Some teachers are tough. Others are ... tougher. A California high school teacher is on administrative leave after he allegedly beat up a 15-year-old student and broke his nose in November after finding the boy in a "compromising position" with one of the teacher's young female relatives, according to The Salinas Californian.
Michael Ciccarelli, 45, is a history and civics teacher and wrestling coach who has taught at King City High School for 20 years. On November 21, he noticed that the boy, who has not been named, and a 15-year-old female relative of Ciccarelli were missing from wrestling practice. Both the kids were on the wrestling team and dating each other.
punched John Doe with a closed fist several times in the face, and at one point kicked him in the face while he was on the ground," according to a sheriff's office release quoted by Gawker. The boy was treated for injuries at Mee Memorial Hospital, according to the Monterey County Herald.
Officers arrested Ciccarelli on Tuesday, three weeks after the alleged incident, when the county district attorney's office reviewed a report, according to the Californian story. That, in turn, set off an investigation by the South Monterey County Joint Union School District. "Anytime we get a report like this we need to do that (administrative leave) until we have all the facts of the case," said administrator Daniel Moirao.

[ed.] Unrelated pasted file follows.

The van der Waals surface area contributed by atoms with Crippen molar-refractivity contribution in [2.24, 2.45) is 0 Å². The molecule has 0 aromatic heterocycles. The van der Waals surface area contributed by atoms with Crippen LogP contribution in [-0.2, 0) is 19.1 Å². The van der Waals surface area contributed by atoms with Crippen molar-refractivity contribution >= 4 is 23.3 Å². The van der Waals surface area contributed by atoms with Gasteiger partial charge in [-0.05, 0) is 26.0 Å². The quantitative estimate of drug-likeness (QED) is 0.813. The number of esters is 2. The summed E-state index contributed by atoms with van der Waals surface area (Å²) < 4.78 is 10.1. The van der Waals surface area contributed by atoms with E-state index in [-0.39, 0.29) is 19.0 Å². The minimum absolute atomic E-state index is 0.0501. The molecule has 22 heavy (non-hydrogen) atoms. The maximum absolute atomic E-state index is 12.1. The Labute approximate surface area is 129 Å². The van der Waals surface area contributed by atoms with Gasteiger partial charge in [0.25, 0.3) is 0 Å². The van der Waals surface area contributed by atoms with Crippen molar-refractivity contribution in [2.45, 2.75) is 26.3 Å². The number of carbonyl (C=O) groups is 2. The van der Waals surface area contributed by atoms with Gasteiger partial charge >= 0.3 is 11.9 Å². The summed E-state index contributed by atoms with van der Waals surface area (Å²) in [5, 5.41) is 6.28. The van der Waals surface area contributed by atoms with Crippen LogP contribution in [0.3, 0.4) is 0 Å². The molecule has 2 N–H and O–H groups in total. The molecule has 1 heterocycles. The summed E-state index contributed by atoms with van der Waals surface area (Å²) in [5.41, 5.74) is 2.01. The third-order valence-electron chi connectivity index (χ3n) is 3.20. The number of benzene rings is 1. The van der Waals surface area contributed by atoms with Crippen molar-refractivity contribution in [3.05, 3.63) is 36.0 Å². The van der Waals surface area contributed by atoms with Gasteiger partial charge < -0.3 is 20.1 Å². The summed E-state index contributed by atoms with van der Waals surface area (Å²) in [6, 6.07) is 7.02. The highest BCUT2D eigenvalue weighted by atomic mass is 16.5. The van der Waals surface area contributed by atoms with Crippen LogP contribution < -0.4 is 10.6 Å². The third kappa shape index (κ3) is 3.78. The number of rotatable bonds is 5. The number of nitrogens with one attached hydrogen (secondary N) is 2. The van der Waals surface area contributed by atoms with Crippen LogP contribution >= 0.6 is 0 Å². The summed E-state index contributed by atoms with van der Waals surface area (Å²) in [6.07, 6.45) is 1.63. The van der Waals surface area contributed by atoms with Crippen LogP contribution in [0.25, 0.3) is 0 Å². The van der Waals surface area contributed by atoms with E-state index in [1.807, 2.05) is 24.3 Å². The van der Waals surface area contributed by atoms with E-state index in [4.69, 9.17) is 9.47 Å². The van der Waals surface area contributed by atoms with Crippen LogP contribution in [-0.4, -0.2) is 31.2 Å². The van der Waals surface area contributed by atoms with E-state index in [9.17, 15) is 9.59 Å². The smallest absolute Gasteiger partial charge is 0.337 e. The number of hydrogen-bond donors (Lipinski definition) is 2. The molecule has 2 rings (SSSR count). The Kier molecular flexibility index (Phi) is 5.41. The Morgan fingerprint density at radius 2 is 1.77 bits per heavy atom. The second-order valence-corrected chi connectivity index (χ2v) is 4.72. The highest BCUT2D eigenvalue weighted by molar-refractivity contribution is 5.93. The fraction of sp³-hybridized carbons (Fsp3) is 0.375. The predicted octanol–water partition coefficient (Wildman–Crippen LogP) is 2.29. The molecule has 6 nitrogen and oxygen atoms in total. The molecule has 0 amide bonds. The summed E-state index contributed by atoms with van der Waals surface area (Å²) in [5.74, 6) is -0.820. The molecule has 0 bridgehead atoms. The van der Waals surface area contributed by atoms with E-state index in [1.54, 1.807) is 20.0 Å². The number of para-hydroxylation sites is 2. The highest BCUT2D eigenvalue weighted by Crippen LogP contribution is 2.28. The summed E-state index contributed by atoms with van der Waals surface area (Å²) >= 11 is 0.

Substitutes will take over Ciccarelli's classes, which include world history, honors world history, civics, and AP government and politics. An assistant coach will take over his duties with the wrestling team. The investigation is expected to take at least through the end of the school's winter break.
Ciccarelli's lawyer, Joseph Cisneros, of The Biegel Law Firm in Monterey, suggested to the Californian that the teacher had "used such action to protect a family member" and would ultimately be exonerated.
Breaking Bad theories of education aside, this is not the first time the school has found itself in a difficult position. King City lost its accreditation after senior graduation in 2007 because it was behind in leadership and collaboration in curriculum development, involvement of all stakeholders in improving learning, use of achievement data to modify the teaching process, teaching strategies and practices, and a collaborative and cohesive organizational structure, according to the Monterey County Herald.
The school regained its accreditation the next year before graduation but the entire school district was taken over by the state in 2009 because of "years of financial instability," according to the Monterey County Herald. There is a possibility that the district could regain local control by next year as the paper reports.